Every afternoon, Etienne makes a radio broadcast, and every evening, Marie-Laure reads to Etienne from 20,000 Leagues Under the Sea. One day, on her way home from the bakery, Marie-Laure walks to the grotto where Harold Bazin took her years ago. There, she finds barnacles and snails on the walls, just as she remembers.
Bazin’s grotto has become Marie-Laure’s own space—a refuge and symbol of her desire for peace, solitude, and contentment (especially the snails in the grotto, which she feels a special bond with). We sense that the grotto won’t stay empty for long, however—von Rumpel is now in town.
Suddenly, Marie-Laure hears a voice, asking, “What’s in your sack there?” Marie-Laure can tell that the speaker is German, even though he’s speaking French. Marie-Laure feels herself getting nervous—she’s still carrying the loaf of bread with the codes inside of it. Marie-Laure lies quickly, and tells the man that she goes to collect snails and shells in this grotto. The man says that Marie-Laure has clearly not collected any snails—she’s lying. The man asks Marie-Laure to answer some questions about her father Daniel, and he tells her that Daniel is in prison 500 kilometers away. Marie-Laure’s heart sinks. She says, half to herself, half to her father, “I should never have gone outside.”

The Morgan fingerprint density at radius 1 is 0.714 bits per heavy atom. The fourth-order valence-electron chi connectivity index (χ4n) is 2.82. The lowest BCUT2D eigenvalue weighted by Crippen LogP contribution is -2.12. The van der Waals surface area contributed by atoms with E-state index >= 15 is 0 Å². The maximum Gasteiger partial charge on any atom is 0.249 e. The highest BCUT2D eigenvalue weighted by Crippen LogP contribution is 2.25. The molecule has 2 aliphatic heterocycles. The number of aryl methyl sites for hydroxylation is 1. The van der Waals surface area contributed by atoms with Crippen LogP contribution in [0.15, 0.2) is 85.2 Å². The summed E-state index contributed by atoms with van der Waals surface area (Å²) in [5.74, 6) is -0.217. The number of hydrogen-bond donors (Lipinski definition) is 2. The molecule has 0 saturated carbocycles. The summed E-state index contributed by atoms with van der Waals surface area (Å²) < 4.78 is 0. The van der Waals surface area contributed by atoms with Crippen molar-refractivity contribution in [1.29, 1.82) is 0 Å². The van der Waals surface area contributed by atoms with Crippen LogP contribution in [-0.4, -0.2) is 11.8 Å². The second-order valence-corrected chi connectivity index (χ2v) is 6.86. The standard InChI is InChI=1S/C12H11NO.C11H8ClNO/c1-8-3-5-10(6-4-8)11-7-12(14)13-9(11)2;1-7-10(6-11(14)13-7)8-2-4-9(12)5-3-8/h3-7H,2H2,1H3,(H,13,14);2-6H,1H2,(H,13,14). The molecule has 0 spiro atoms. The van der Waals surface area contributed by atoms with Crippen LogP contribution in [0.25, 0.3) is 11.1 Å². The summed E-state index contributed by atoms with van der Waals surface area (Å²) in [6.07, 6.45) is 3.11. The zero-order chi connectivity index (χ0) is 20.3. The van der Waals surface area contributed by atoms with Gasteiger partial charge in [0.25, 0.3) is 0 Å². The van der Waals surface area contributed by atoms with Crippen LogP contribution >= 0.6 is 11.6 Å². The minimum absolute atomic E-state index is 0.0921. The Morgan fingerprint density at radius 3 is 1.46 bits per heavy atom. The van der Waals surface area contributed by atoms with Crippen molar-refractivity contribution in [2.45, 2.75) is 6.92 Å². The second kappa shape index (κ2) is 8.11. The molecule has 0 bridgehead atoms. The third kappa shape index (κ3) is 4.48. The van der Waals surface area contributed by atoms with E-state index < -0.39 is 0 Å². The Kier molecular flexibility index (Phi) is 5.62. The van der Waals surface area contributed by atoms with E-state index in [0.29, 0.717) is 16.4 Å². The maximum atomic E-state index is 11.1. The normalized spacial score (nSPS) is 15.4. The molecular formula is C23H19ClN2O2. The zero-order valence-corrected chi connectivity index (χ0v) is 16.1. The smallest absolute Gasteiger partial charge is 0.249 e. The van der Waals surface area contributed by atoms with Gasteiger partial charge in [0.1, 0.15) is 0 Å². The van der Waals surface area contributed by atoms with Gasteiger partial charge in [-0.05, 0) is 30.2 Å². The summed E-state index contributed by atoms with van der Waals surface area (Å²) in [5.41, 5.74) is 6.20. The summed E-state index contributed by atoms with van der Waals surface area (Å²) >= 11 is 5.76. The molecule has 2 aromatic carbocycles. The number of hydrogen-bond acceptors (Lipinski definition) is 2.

At first, it seems that the man following Marie-Laure to the grotto is Werner—but it quickly becomes clear that it’s actually von Rumpel, who’s tracked the diamond all the way to Saint-Malo. Marie-Laure’s words are disheartening, as she feels like everything she’s done, even helping the French Resistance, has been in vain—her father is still in prison, and the Germans still have all the power. She almost seems to take on Etienne’s worldview at this point—the outside world is chaotic and full of dangers, so it’s better to stay where it’s safe and familiar (like a snail in its shell).
The man tells Marie-Laure that he wants to ask her one question—then he’ll leave. As the man talks, Marie-Laure remembers her nickname: the Whelk. She is armored, she thinks—impervious.
A whelk is a strong, impervious animal, and for much of Marie-Laure’s life, she’s aspired to be likewise strong and impervious. By training herself to read and move around the city, she’s become basically self-sufficient. and even able to have a large impact on others. Now Marie-Laure finds courage in this image of the whelk, and draws upon hidden reserves of strength that allow her to stand her ground against von Rumpel.